The Public Utilities Commission (PUC) announced on Wednesday January 7 that the price of electricity will effectively be going down.
In speaking with PUC chairman John Avery, he explains that since the price of fuel has been going down in the international market, the cost of electricity being provided to BEL has been going down from Mexico. That has triggered the new rate setting methodology which was introduced by the PUC on September 1. In that, provisions are made to adjust the price consumers pay for electricity every time there is a fluctuation in the price of power that BEL purchases.
That has now translated to a drop of 5.4 cents in the price of electricity. Between July and December of last year the Reference Price of Power (RPP) stood at 31.2 cents while the Value Added for Delivery (VAD) stood at 13.5 cents. The new RPP set for January to June of 2009 is 23.5 cents while the VAD has gone up to 15.8 cents.
The Rate Stabilization Account Recovery Rate remains at 8 cents while other corrections made also remain at 8.6 cents. All these added together from July to December in 2008 amounted to 44.1 cents as the Mean Electricity Rate. Now those will add up to 38.7 cents representing a 5.4 cent drop in cost of electricity to consumers per kilowatt hour. Overall that represents a 12 percent decrease in the cost of power to consumers and represents a welcomed relief to users of electricity.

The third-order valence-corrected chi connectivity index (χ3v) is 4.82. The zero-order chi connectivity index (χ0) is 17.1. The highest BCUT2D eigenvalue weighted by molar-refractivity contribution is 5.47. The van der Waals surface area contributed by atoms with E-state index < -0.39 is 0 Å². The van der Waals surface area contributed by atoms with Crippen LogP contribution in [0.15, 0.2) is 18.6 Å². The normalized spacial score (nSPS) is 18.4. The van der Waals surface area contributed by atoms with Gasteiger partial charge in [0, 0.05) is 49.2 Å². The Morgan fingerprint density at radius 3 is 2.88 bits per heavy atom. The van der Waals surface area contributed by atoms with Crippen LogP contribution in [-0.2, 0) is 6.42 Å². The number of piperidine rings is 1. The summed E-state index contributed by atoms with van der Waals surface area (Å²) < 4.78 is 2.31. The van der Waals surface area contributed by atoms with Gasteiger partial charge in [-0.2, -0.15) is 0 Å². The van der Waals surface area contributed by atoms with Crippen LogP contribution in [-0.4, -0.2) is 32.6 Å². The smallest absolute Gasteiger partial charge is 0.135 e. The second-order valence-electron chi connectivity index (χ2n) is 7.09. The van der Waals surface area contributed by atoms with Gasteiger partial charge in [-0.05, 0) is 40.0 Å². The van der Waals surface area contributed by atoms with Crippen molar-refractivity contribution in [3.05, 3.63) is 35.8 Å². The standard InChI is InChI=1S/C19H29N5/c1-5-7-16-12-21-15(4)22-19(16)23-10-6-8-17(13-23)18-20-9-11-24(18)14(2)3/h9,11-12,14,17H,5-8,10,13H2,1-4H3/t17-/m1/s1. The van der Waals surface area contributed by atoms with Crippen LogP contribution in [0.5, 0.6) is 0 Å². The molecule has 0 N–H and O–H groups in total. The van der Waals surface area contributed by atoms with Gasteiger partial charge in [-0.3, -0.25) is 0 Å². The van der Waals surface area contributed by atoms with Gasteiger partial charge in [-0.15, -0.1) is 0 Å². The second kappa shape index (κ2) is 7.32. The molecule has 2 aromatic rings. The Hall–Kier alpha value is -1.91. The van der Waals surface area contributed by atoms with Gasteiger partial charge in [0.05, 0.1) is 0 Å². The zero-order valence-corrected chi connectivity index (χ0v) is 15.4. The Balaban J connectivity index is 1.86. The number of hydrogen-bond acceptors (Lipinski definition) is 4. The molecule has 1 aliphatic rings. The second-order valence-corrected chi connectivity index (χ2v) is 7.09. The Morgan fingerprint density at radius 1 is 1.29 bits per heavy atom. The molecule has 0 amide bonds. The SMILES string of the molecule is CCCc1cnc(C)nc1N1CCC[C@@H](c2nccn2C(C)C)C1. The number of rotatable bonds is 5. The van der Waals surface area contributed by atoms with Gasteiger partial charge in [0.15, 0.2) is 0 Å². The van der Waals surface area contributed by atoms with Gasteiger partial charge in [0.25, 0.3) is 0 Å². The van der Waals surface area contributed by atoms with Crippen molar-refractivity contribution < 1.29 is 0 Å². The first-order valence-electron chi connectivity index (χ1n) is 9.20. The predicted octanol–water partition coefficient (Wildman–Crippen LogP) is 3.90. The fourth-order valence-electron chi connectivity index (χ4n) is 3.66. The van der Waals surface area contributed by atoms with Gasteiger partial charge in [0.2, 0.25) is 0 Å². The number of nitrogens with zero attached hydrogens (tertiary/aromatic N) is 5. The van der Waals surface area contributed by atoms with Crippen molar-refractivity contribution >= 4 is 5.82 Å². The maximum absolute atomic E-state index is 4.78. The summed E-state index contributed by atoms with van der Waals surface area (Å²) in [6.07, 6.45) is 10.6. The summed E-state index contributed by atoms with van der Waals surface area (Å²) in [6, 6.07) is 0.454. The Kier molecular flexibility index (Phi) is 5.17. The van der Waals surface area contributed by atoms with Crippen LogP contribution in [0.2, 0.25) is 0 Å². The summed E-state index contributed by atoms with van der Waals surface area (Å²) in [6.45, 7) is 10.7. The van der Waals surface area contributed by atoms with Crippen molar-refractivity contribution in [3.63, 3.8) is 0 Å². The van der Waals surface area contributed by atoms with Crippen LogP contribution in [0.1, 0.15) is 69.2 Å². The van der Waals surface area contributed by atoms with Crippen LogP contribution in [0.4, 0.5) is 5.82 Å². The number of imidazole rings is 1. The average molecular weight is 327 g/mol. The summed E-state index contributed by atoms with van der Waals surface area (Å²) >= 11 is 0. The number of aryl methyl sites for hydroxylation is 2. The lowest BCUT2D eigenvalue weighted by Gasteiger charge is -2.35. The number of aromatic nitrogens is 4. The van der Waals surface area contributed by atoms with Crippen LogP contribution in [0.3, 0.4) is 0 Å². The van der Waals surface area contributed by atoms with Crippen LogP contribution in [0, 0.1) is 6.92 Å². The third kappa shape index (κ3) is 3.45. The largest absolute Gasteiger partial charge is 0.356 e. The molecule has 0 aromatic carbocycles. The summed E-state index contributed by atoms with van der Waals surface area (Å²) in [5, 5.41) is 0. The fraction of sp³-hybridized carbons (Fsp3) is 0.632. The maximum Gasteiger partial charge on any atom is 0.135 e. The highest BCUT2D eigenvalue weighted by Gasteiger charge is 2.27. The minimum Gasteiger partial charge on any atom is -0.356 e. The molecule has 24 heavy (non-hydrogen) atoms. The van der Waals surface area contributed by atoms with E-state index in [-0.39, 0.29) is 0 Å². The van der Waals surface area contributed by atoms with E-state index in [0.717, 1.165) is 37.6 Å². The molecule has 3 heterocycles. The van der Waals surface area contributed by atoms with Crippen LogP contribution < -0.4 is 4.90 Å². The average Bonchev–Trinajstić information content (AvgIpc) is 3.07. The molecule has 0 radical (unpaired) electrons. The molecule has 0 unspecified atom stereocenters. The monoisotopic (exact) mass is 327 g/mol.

Avery explains that as at the end of November BEL had been overcharging consumers to the tune of some 12.839 million dollars and by the end of December that figure could go up to somewhere around 17 million dollars. Now the rates are being adjusted to reflect the decrease in the cost of power and they are being passed on to the consumers. Avery adds that under the new rate setting methodology every six months the PUC will be setting a reference price of power.
This is done by looking at BELís forecast for power purchases which for now only fluctuates because of the price of power which is bought from Mexico. For now the cost of electricity is not expected to go up very much; however, in the event that it does, through power purchased from Mexico, provisions have already been put in place to buffer the increase. Avery concludes that in March there will be another review of the cost of power and if there is an increase or decrease in the cost of power it will be passed on to consumers.